The quest for justice in the death of Manuel Ellis while in the custody of Tacoma police highlights the need for police reform throughout Washington. It also illuminates the difficulty in enacting such reform.
Criminal charges were filed last week against three officers — 15 months after Ellis, a 33-year-old Black man, was killed. During that time, multiple agencies bungled investigations into how Ellis died, with inquiries languishing even as protests sparked by video of George Floyd’s murder in Minneapolis took place in cities across the country.
Gov. Jay Inslee rightly ordered the Washington State Patrol to take over the Ellis case last year. Findings were delivered to the office of Attorney General Bob Ferguson in November, and Ferguson opted to expand the investigation.
Last week, the state charged two officers with second-degree murder and another with first-degree manslaughter. According to court documents, Ellis died during “felonious assault and/or unlawful imprisonment,” and the officers “tackled and struck Ellis multiple times, applied an LVNR (Lateral Vascular Neck Restraint) on Ellis, and shot him with a Taser three times, all without justification.” They also placed him in “hogtie restraints” and “failed to render or call for urgent medical aid.”
Remarkably, the officers continue to be paid by the Tacoma Police Department, where officials say they are conducting an internal investigation. Meanwhile, the Tacoma police union issued a press release calling the charges a “politically motivated witch hunt” and criticizing the treatment of “fine public servants.”
Such intransigence from police unions represents one of the roadblocks to necessary reform. The Legislature this year approved several measures aimed at making law enforcement officers more accountable to the public they are sworn to protect and serve, but lawmakers avoided unwinding the layers of protection won by officers through collective bargaining.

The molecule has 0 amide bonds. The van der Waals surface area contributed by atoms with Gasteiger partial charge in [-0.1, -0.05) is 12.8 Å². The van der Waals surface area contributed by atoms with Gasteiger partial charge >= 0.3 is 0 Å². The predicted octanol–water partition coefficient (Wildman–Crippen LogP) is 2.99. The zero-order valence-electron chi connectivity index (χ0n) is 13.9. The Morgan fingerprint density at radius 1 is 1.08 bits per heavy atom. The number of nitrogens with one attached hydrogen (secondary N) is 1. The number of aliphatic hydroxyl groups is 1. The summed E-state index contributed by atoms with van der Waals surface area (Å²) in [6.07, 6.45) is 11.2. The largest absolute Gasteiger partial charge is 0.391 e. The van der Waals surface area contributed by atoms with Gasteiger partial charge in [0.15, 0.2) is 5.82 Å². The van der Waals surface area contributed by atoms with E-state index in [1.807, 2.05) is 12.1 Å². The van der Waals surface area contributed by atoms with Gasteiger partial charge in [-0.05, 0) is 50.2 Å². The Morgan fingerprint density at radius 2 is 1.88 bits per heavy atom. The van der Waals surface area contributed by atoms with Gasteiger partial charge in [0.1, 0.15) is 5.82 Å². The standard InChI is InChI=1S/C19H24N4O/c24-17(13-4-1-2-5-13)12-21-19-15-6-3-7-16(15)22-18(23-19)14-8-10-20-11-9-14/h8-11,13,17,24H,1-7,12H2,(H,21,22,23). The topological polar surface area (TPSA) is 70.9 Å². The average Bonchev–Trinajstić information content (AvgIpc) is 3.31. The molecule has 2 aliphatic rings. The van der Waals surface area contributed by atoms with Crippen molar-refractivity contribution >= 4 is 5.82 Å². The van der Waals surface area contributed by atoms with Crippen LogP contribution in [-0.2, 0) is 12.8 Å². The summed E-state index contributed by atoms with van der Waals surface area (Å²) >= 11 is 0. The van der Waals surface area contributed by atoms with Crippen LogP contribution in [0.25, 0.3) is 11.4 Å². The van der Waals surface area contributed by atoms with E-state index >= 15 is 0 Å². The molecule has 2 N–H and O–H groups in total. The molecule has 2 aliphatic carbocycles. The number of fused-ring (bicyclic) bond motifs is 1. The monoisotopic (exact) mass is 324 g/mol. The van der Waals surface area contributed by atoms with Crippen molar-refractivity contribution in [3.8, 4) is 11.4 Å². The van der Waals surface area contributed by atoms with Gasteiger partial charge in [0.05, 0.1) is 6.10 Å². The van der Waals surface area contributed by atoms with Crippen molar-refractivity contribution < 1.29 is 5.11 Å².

In addition to a public that has difficulty achieving justice for excessive use of force, officers who truly are “fine public servants” are the losers in such a bargain. Egregious actions of a handful of officers is enough to besmirch them all, stoking mistrust among the public that makes their jobs more difficult.
While charges against the officers will help answer questions about criminal liability, several other questions linger.
The Pierce County Sheriff’s Office inappropriately investigated the case for three months even though a sergeant and lieutenant were present when Ellis died. In the process, that office violated Initiative 940, which passed with 60 percent of the vote in 2018 (in Clark County it passed with 54 percent) and set a statewide requirement for independent investigations into police killings.
And Ferguson announced the charges last week through a press release rather than a press conference in which additional questions could be asked. Three other officers who helped subdue Ellis have not been charged, and the press release said the “investigation remains ongoing.”
All of this is pertinent in Clark County, where the fatal police shooting of a Black man in October has been investigated by an outside agency, with the findings now under review by officials in Pierce County. Given the recent charges against Tacoma officers, that review will be subject to much public scrutiny. Another fatal shooting of a Black man in February also is under review.
A fair trial is needed to answer questions in the death of Manuel Ellis. But police accountability must extend far beyond a single incident.